Little Lapin

Little Lapin: Remember the Highs album review

Devon born indie pop artist Little Lapin has spent the better part of the last year putting together her forthcoming record, Remember the Highs. Handling writing, vocal and guitar duties herself, she also collaborated with producer Ben King and drummer Andrew Keegan while recording the album at New Zealand’s Anniversary Studio.

The compilation begins with the subtle but stirring acoustic riff of “Magnet Eyes” and runs straight into an absorbing harmony. Building from here, things become steadily busier and maintain a fast pace. It’s a soft and simple opening number that rests easy on the ears. Following up with rousing guitars, “Over the Draft” flows into an expressive melody. Adding an indomitable drum beat and affective synths to the mix, it forges a warm aura that makes for a very pleasant listen.

Title track “Remember the Highs” bursts into vivid vocals and amiable guitars that are soon united with some cheery percussion. All of its elements complement each other splendidly, soothing as they unfold. It’s succeeded by the reserved acoustic introduction of “Go! Stop! Go!”. With instrumentation that continues to grow and stir emotion as it progresses, this pop ballad is both relaxing and deeply moving.

“Sounds of Summer” takes off with an immense organ effect and shattering cymbals that persist through its vivacious vocals. A poignant riff and gentle percussion join in during the fervent chorus. It’s a powerful piece which leaves a lasting impression. “In My Mind” sails smoothly out of its wake towards a hard hitting harmony and penetrating guitars that will haunt your memory long after they’re done.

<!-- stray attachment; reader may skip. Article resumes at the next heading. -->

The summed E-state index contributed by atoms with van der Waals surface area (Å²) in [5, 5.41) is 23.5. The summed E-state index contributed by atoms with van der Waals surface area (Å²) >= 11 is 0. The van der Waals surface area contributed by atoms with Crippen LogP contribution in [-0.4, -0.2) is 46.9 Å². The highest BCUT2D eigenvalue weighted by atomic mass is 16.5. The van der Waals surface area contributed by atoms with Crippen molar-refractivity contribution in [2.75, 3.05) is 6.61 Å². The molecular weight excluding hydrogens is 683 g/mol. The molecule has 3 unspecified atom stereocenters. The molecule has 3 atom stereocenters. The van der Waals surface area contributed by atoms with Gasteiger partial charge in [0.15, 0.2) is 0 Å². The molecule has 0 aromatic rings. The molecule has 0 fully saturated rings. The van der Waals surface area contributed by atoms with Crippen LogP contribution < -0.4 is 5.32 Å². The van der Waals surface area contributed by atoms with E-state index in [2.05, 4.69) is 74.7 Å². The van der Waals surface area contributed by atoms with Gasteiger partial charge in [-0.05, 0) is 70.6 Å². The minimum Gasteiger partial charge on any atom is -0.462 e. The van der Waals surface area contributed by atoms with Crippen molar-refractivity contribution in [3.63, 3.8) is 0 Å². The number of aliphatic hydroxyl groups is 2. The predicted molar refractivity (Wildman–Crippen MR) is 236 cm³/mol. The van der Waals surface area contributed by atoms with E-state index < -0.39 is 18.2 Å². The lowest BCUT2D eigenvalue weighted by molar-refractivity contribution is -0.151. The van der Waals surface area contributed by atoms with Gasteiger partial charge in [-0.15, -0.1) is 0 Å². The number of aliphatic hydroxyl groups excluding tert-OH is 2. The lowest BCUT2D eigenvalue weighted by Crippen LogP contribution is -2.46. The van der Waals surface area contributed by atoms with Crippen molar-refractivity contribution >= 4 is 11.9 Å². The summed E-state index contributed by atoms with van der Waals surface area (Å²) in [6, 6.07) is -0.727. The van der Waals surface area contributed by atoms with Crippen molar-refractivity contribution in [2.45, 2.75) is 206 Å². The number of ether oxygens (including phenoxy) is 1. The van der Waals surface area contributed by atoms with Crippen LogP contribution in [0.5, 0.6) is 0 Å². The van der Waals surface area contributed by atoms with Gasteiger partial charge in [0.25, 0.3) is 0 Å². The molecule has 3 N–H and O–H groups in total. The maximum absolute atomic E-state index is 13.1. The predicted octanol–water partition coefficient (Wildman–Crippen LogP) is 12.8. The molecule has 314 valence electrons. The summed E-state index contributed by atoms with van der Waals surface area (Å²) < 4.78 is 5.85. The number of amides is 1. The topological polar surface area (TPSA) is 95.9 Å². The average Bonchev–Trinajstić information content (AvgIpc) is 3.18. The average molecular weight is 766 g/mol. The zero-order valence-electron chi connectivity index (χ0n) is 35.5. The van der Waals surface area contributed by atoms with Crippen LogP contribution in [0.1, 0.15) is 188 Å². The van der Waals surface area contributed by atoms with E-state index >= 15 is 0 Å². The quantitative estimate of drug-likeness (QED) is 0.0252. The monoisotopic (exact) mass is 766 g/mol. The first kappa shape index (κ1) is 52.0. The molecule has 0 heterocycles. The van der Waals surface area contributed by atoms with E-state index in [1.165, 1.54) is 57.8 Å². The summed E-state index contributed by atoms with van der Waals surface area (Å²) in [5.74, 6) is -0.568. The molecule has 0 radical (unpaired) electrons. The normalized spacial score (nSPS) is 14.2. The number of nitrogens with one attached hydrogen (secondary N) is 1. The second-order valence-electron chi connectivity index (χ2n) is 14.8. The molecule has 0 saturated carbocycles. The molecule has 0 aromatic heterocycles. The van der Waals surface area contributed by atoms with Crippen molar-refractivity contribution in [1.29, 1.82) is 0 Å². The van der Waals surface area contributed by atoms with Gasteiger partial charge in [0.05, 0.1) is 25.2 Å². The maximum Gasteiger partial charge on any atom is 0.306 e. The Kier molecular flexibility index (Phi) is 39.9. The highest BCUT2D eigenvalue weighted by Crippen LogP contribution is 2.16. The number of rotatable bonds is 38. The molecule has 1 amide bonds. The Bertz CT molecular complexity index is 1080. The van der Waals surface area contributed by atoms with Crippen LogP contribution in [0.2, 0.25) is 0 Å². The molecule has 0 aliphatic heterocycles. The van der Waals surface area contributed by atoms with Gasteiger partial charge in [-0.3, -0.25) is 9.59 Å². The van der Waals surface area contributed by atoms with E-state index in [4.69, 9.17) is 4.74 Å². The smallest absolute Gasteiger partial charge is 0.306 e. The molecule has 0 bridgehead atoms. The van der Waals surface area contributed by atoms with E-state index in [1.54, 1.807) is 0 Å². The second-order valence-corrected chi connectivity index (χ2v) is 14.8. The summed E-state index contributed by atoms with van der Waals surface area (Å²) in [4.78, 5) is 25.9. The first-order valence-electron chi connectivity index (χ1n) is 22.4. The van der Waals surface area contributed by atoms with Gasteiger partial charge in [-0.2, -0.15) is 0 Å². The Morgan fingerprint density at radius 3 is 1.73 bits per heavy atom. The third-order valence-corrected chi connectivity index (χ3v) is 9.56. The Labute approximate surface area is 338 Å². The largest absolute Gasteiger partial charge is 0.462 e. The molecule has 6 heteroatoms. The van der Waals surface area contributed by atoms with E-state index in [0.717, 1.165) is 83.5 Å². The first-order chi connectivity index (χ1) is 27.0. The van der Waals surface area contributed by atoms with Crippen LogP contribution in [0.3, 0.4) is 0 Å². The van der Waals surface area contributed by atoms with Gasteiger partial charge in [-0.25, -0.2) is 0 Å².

The biting riff that gets “Colour Blind” going carries an urgency as it approaches piercing vocals that wash over the senses. Exploding into wild and tumultuous instrumentation for its frenzied chorus, things tone down again briefly before arriving at a hectic climax. “Panic” is another touching acoustic composition next, being full of feeling and assertive vocals which loom large. Its successor, “A Nice Coincidence”, adopts a more upbeat demeanour. A compelling melody cuts across faint guitars ahead of merry synths and percussion. It serves as an optimistic finale that ends the proceedings on a delightfully positive note.

Little Lapin has crafted an uplifting and heartfelt pop/folk collection that doesn’t rush itself and takes its time developing. This results in a thoughtful and well constructed musical undertaking whose tremendous vocal work and adept instrumentation captivates and lingers in the mind. Remember the Highs is due for release on May 15th and most definitely warrants investigation.